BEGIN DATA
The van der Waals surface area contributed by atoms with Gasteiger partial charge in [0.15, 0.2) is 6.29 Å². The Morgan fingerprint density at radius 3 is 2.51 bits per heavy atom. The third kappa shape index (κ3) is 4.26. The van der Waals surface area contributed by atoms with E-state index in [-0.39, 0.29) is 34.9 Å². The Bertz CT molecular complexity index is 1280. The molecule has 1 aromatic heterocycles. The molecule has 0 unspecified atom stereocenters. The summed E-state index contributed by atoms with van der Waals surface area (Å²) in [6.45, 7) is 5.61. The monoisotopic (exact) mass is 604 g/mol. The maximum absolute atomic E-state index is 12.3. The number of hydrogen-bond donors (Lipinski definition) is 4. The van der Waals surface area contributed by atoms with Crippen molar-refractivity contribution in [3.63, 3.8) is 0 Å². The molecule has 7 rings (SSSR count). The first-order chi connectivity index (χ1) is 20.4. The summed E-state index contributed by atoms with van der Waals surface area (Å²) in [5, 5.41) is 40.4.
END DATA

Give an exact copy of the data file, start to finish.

The van der Waals surface area contributed by atoms with Gasteiger partial charge in [0.15, 0.2) is 6.29 Å². The Morgan fingerprint density at radius 3 is 2.51 bits per heavy atom. The third kappa shape index (κ3) is 4.26. The van der Waals surface area contributed by atoms with E-state index in [-0.39, 0.29) is 34.9 Å². The Bertz CT molecular complexity index is 1280. The molecule has 1 aromatic heterocycles. The molecule has 0 unspecified atom stereocenters. The summed E-state index contributed by atoms with van der Waals surface area (Å²) in [6.45, 7) is 5.61. The monoisotopic (exact) mass is 604 g/mol. The maximum absolute atomic E-state index is 12.3. The number of hydrogen-bond donors (Lipinski definition) is 4. The van der Waals surface area contributed by atoms with Crippen molar-refractivity contribution in [3.63, 3.8) is 0 Å². The molecule has 7 rings (SSSR count). The first-order chi connectivity index (χ1) is 20.4. The summed E-state index contributed by atoms with van der Waals surface area (Å²) in [5, 5.41) is 40.4.